In all seriousness though, this is the consequence of an ultra low rate environment combined with brokers willing to get a commission for making a loan that they then repackage and aren’t responsible for.

    Think about it, the people who make the loans by and large don’t hold the corresponding debt.

  7. pachedhouse says:

    Oh yeah, lets blame the lenders… let’s not blame the people who decided that they wanted a larger house, got in trouble because they could not afford their “conspicuous consumption” and then lost their house because of it.

    Lets not blame people for their actions anymore, lets blame the people that facilitate these actions… yeah, that’s the ticket.

    Let’s not blame people for doing something stupid, irrational, or just plain illegal… lets blame peer pressure, or drugs, or ADHD. Easy way out.

    It’s called personal responsibility and common sense. Two things that have obviously been lost in most places.

  8. atlantaman says:

    One of the advantages of non-judicial foreclosure is that Georgia has some of the lowest rates in the country. It’s the free market at work, if you make it easier for the mortgage companies to evict the non-payers then they can pass the savings on. If we make the mortgage company give the non-payers some more free months in the house, then the rest of the mortgage payers in Georgia will have to pay a higher rate.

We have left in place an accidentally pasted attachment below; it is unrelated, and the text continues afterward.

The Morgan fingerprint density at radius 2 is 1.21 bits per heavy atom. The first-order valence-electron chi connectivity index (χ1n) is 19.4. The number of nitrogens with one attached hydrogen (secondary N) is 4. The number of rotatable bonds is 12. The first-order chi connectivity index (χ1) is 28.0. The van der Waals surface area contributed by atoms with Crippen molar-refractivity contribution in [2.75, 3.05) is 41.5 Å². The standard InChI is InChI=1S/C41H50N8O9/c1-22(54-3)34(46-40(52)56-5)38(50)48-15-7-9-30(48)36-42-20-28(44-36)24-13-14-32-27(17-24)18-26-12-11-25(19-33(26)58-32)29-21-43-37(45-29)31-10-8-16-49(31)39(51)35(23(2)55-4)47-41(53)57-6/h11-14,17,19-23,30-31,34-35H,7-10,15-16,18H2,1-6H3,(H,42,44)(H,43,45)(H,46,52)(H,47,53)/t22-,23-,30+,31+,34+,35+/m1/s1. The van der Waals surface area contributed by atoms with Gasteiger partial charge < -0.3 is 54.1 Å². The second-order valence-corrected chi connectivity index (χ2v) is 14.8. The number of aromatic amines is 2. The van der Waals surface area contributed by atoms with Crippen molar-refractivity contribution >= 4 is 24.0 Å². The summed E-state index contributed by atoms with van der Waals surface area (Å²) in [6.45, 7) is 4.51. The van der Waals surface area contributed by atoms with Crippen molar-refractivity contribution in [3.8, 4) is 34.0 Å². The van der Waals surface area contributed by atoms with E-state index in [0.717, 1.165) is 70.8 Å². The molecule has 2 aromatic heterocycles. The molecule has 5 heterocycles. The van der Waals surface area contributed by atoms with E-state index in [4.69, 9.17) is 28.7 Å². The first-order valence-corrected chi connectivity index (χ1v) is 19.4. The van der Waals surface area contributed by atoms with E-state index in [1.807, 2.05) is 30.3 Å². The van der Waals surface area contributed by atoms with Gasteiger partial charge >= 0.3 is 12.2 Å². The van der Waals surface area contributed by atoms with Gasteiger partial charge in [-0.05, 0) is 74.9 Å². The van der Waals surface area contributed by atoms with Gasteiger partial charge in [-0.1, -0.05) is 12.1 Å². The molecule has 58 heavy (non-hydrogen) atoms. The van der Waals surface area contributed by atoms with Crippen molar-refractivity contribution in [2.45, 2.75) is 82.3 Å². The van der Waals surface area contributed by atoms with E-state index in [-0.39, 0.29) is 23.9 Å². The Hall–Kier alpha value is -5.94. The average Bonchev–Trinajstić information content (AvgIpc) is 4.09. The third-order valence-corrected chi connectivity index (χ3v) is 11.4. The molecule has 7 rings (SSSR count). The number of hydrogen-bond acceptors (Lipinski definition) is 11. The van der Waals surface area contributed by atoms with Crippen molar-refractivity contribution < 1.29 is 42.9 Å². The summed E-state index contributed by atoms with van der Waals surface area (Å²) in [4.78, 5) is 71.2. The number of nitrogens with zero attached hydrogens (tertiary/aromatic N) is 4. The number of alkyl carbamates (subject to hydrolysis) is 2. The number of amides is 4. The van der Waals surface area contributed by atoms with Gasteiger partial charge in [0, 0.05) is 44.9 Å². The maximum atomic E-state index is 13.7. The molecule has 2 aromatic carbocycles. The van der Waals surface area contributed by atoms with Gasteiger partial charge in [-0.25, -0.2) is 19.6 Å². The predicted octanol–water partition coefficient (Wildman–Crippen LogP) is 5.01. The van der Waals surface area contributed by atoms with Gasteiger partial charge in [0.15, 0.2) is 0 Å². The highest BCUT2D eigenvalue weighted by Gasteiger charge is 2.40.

Hardcore is right in that the lenders are too willing to make loans to people who shouldn’t be buying a home. That coupled with the amount of people getting second mortgages to finance credit card debt and depreciating assets like televisions and jet skis. Essentially, throught refinancing credit card debt, you’ve got people paying interest-only (without ever paying down principle) loans on meals they’ve had at the Outback Steakhouse (food is the ultimate depreciating asset as the by-product is worthless other then as fertilizer).